Some trying to save Gibraltar's 1925 Horse Island Bridge from demolition

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A short time ago, I wrote about the recent closure of I-75 to demolish the Luna Pier Bridge. In the past, I’ve written about several historic bridges in Monroe County, including the Monroe and Macomb Street bridges and the River Raisin Bridge — also located over I-75.

Earlier Coverage: The old Luna Pier Bridge was built in 1955

This is a view of the Horse Island Bridge in winter. Locals hope to save the bridge and have access to $2.9 million in federal funds to restore it.
This is a view of the Horse Island Bridge in winter. Locals hope to save the bridge and have access to $2.9 million in federal funds to restore it.

Another interesting historic bridge located in nearby Gibraltar is fighting demolition and has Monroe County connections. The Horse Island Bridge was built in 1925 and is of fixed concrete closed spandrel deck arch design. According to Nathan Holth of HistoricBridges.org, "This small arch bridge is actually one of the most beautiful structures with one of the most unique appearances in the state of Michigan. This bridge features a steep deck camber that follows the shape of the arch itself, making the bridge look more like an old European footbridge than a 1920s vehicular concrete arch bridge. The design of the bridge was selected because the land is low-lying and flat, with the bayou having no valley/depression in which to contain an arch structure that could provide a deck at the level of the surrounding roadway. There is no other known bridge in the state that follows this design. The bridge also retains near-perfect historic integrity.”

This is an underside view of the Horse Island Bridge. A local group is working to save the bridge from demolition and have it restored.
This is an underside view of the Horse Island Bridge. A local group is working to save the bridge from demolition and have it restored.

Exactly 100 years before the Horse Island Bridge was constructed, efforts to create a shipping canal from the Huron River beginning in Gibraltar to Lake Michigan began following the successful opening of the Erie Canal in 1825. As described in a 2009 Geocities entry for the city, The Gibraltar-Flat Rock Land and Canal Company was organized on July 20, 1836 to build the canal network. They planned to build a canal between Gibraltar and Flat Rock — eventually extending to Ypsilanti and, eventually, reaching Muskegon.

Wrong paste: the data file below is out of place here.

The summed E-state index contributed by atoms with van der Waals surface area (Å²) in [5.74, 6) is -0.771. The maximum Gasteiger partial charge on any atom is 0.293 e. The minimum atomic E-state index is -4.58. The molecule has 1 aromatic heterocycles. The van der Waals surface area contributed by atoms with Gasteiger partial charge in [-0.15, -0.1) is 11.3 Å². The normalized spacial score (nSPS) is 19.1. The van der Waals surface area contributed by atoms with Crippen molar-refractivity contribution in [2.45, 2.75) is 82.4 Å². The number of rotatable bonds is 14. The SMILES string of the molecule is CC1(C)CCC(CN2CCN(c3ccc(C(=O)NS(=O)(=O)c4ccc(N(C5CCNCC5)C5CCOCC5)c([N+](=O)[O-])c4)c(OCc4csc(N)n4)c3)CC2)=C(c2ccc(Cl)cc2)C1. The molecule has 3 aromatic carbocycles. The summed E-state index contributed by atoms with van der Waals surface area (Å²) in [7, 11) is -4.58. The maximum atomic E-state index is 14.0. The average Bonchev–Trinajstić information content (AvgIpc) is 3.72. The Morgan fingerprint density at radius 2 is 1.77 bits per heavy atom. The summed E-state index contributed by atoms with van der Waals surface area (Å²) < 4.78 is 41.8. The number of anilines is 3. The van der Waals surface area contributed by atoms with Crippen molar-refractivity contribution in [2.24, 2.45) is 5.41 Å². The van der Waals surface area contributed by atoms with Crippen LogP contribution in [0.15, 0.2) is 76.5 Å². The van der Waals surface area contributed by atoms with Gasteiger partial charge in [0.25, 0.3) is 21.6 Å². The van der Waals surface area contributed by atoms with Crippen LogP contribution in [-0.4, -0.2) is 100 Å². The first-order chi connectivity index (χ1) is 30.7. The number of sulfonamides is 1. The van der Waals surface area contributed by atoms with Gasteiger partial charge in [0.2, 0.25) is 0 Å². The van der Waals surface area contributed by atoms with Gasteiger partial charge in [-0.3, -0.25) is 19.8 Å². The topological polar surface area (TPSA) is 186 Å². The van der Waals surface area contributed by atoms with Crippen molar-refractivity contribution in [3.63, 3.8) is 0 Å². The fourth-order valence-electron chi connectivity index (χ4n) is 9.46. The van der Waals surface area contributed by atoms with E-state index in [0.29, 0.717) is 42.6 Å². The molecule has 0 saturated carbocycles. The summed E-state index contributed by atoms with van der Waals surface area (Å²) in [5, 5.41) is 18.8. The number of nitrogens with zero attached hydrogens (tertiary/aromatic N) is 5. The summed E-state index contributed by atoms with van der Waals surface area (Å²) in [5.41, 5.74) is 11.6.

This is a view of the Horse Island Bridge as it appeared in the 1950s. Dorothy Wood and her husband, John, a member of the Gibraltar Fire Department, have lived in the area for 45 years and feel strongly about the historical and aesthetic value of the bridge.
This is a view of the Horse Island Bridge as it appeared in the 1950s. Dorothy Wood and her husband, John, a member of the Gibraltar Fire Department, have lived in the area for 45 years and feel strongly about the historical and aesthetic value of the bridge.

The offices of the Gibraltar-Flat Rock Land and Canal Company were located on the second floor of the two-and-a-half-story hotel in Gibraltar. Former Michigan Gov. Lewis Cass and Daniel Webster, U.S. Secretary of State under three presidents (William Henry Harrison, John Tyler and Millard Filmore) helped financed the venture. Cass, who lived in Detroit, and Webster touted benefits the canal would bring to Michigan. Webster announced he would personally purchase $20,000 of Gibraltar-Flat Rock Land and Canal Company stock.

This is an image of a stock certificate from the Gibraltar and Flat Rock Land and Canal Company, circa 1840. After the canal portion of the project failed in 1838, the land portion continued to sell lots – populating areas along the route including Flat Rock. ()
This is an image of a stock certificate from the Gibraltar and Flat Rock Land and Canal Company, circa 1840. After the canal portion of the project failed in 1838, the land portion continued to sell lots – populating areas along the route including Flat Rock. ()

Eventually, The Gibraltar-Flat Rock Land and Canal Company project brought settlers to the area. It was widely advertised and generated confidence with the pioneers; so much so that lots were sold for $5,000 or more. While dredging for the Gibraltar-Flat Rock Canal did begin along the Huron River, the project failed in 1838.

Concerning the Horse Island Bridge preservation project, Dorothy Wood, founder of the Gibraltar Historical Museum, said, “Efforts continue to outline how bridge restoration would work. At the moment, we are looking to find qualified historical bridge engineers to fully inspect the bridge to determine how to proceed. A $2.9 million federal grant is available for rehabilitation or replacement.   If the engineer deems that the bridge is not fit for rehabilitation, we will then have to move forward with replacement. With the new administration that was voted in in November, Horse Island residents are hopeful we will be able to rehabilitate and restore the Horse Island Bridge.”

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As I wrote previously, the Luna Pier Bridge and the Gaynier Road Bridge are part of a $126 million investment to rebuild more than four miles of I-75 between Erie Road and Otter Creek, including rebuilding five bridges (those already mentioned along with the Otter Creek, Muddy Creek and Sulphur Creek Bridges as well as the entrance/exit ramps at Otter Creek and Luna Pier Roads). Most of the work will be finished this year.

— Tom Adamich is president of Visiting Librarian Service, a firm he has operated since 1993. He also is project archivist for the Greening Nursery Co. and Family Archives and the electric vehicle awareness coordinator at Monroe County Community College.

This article originally appeared on The Monroe News: Some trying to save Gibraltar's 1925 Horse Island Bridge from demolition